Bible reading for Aug 3.
"In those days there was no king in Israel. Everyone did what was right in his own eyes." (Judges 17:6)
STRANGE RELIGION. The people seem religious, but their faith has become a mash-up of outward forms and superstitions. They use the covenant name of God (YHWH, usually translated "LORD" in modern versions), seek God's blessing, and honor a Levite as priestly. But look how bizarre all this has become: making metal images and household gods, building a shrine, hiring the Levite to be a paid holy man, and trusting all of this to gain prosperity. The sad irony of this, as would be seen by later Jewish readers, is that this young Levite comes from Bethlehem in Judea, the future home of King David and the prophesied birthplace of the Messiah (Micah 5:2). Verse 6 sums it up: "Everyone did what was right in his own eyes." It is not that these people were planning to be idolaters, it is that, given all their compromise, this seemed so right and normal to them. Not only did they have no king (18:1; 19:1; 21:15), they were ignorant of God's law, and thus, had no higher authority than what seemed good or comfortable to themselves. The nation is in moral chaos and is sinking into perversion. Violence and brutality will soon follow, as we will see in the concluding chapters.
REFLECT. Much of the unrest we see in our own world is due to rejection of God's moral absolutes, and people "doing what is right in their own eyes." Think about this quote from Carl F. H. Henry in 1979: "Beyond all doubt, biblical religion is authoritarian in nature. The sovereign God, creator of the universe, Lord of history, dispenser of destiny, determines and rewards the true and the good. God commands and has the right to be obeyed, and the power also to punish the disobedient and reward the faithful. Behind God's will stands omnipotent power. The notion that the individual subjectively determines what is ultimately good and evil, true and false, not only results in an encroaching nihilism, but also presupposes the illusion of a godless world. God can be ignored only if we assume the autonomy of the world... For mankind today nothing is of greater importance than a right criterion whereby man may identify the truth and the good over against mere human assertion." (God, Revelation and Authority, IV:15-16)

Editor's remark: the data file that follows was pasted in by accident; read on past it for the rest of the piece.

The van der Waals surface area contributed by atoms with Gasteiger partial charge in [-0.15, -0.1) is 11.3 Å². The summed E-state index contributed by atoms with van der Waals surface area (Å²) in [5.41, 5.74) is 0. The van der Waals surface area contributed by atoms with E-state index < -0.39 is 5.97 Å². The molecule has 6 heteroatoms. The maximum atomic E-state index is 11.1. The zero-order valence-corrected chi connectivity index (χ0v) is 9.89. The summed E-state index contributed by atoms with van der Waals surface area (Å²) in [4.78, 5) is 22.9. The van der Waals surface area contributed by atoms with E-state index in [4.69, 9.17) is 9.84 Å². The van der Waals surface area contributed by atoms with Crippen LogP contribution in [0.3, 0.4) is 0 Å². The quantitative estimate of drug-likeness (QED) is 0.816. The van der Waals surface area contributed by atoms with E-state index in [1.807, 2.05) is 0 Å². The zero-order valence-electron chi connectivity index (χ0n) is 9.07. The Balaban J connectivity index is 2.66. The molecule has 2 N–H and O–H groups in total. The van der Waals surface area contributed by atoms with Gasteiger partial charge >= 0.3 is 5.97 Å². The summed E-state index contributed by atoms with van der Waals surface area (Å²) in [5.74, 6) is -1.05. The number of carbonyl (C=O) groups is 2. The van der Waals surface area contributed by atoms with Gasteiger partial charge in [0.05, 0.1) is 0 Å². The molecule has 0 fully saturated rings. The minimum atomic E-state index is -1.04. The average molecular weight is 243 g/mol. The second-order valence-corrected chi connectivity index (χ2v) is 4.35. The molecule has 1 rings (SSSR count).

"Then Paul answered, 'What are you doing, weeping and breaking my heart? For I am ready not only to be imprisoned but even to die in Jerusalem for the name of the Lord Jesus.'" (Acts 21:13)
WELCOME HOME? Paul and his associates are traveling back to Jerusalem in time to celebrate Pentecost. Luke is a careful historian and notes the details of their travel route. Along the way they learn by the Holy Spirit that Paul will be arrested and turned over to the Roman authorities. When Paul visits the temple, a riot ensues because the Jews assume he has desecrated the courtyard with his Gentile friends. Roman soldiers rescue Paul from the beating he is receiving from the crowd, and begin to carry him off, but he asks permission to speak to the crowd. The steps to the Roman garrison will provide the podium for Paul's message to the crowd (next chapter).
REFLECT. The Apostle Paul did not shy away from his mission to proclaim Christ. He loved the Jewish people: "... I have great sorrow and unceasing anguish in my heart. For I could wish that I myself were accursed and cut off from Christ for the sake of my brothers, my kinsmen according to the flesh. They are Israelites, and to them belong the adoption, the glory, the covenants, the giving of the law, the worship, and the promises" (Rom 9:2-4). Paul had boldness to speak to that angry crowd about the Lord Jesus. How can we have a deeper love for Christ, more courage to speak out, and greater concern for the eternal welfare of the people who live in our communities?
Image credits. Photo of a model of the Second Temple (aka Herod's Temple). Paul was likely taken to the Antonia Fortress on the northwest corner of the courtyard (upper right of the photo above). From Wikimedia Commons.
We are following the Robert Murray M'Cheyne (RMM) two-year reading schedule, as arranged by D. A. Carson.
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